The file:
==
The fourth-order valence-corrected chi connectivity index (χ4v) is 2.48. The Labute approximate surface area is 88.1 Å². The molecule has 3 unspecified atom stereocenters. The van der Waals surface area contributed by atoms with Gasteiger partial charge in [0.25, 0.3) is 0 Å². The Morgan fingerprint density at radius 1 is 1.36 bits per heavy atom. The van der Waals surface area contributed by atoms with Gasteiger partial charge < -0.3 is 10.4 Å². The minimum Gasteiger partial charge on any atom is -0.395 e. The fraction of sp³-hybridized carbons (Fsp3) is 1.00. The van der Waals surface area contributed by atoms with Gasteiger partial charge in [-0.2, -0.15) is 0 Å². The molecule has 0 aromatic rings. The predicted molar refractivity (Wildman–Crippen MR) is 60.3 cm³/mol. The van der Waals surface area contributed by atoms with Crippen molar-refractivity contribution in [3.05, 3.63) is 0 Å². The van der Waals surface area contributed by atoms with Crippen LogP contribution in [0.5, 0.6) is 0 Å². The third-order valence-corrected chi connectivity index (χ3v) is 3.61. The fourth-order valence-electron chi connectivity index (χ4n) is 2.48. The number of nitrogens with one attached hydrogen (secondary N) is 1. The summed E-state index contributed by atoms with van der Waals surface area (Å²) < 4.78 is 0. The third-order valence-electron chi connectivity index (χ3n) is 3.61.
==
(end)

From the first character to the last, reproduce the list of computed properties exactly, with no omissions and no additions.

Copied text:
The fourth-order valence-corrected chi connectivity index (χ4v) is 2.48. The Labute approximate surface area is 88.1 Å². The molecule has 3 unspecified atom stereocenters. The van der Waals surface area contributed by atoms with Gasteiger partial charge in [0.25, 0.3) is 0 Å². The Morgan fingerprint density at radius 1 is 1.36 bits per heavy atom. The van der Waals surface area contributed by atoms with Gasteiger partial charge < -0.3 is 10.4 Å². The minimum Gasteiger partial charge on any atom is -0.395 e. The fraction of sp³-hybridized carbons (Fsp3) is 1.00. The van der Waals surface area contributed by atoms with Gasteiger partial charge in [-0.2, -0.15) is 0 Å². The molecule has 0 aromatic rings. The predicted molar refractivity (Wildman–Crippen MR) is 60.3 cm³/mol. The van der Waals surface area contributed by atoms with Crippen molar-refractivity contribution in [3.05, 3.63) is 0 Å². The van der Waals surface area contributed by atoms with Crippen LogP contribution in [0.5, 0.6) is 0 Å². The third-order valence-corrected chi connectivity index (χ3v) is 3.61. The fourth-order valence-electron chi connectivity index (χ4n) is 2.48. The number of nitrogens with one attached hydrogen (secondary N) is 1. The summed E-state index contributed by atoms with van der Waals surface area (Å²) < 4.78 is 0. The third-order valence-electron chi connectivity index (χ3n) is 3.61.